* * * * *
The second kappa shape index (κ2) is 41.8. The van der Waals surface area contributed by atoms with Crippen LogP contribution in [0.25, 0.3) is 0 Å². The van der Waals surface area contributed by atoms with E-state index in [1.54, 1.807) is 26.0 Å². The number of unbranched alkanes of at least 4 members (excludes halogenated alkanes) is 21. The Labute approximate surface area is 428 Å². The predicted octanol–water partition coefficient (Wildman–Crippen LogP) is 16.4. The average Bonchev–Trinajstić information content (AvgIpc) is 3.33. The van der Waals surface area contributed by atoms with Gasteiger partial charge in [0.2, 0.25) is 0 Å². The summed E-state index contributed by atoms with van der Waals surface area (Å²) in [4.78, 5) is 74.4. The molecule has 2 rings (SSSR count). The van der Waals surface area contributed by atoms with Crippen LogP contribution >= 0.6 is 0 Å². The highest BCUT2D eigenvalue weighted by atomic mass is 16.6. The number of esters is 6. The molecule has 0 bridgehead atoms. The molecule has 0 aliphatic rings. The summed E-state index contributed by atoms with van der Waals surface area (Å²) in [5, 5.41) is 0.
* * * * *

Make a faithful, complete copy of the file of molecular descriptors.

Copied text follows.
The second kappa shape index (κ2) is 41.8. The van der Waals surface area contributed by atoms with Crippen LogP contribution in [0.25, 0.3) is 0 Å². The van der Waals surface area contributed by atoms with E-state index in [1.54, 1.807) is 26.0 Å². The number of unbranched alkanes of at least 4 members (excludes halogenated alkanes) is 21. The Labute approximate surface area is 428 Å². The predicted octanol–water partition coefficient (Wildman–Crippen LogP) is 16.4. The average Bonchev–Trinajstić information content (AvgIpc) is 3.33. The van der Waals surface area contributed by atoms with Gasteiger partial charge in [0.2, 0.25) is 0 Å². The summed E-state index contributed by atoms with van der Waals surface area (Å²) in [4.78, 5) is 74.4. The molecule has 2 rings (SSSR count). The van der Waals surface area contributed by atoms with Crippen LogP contribution >= 0.6 is 0 Å². The highest BCUT2D eigenvalue weighted by atomic mass is 16.6. The number of esters is 6. The molecule has 0 bridgehead atoms. The molecule has 0 aliphatic rings. The summed E-state index contributed by atoms with van der Waals surface area (Å²) in [5, 5.41) is 0.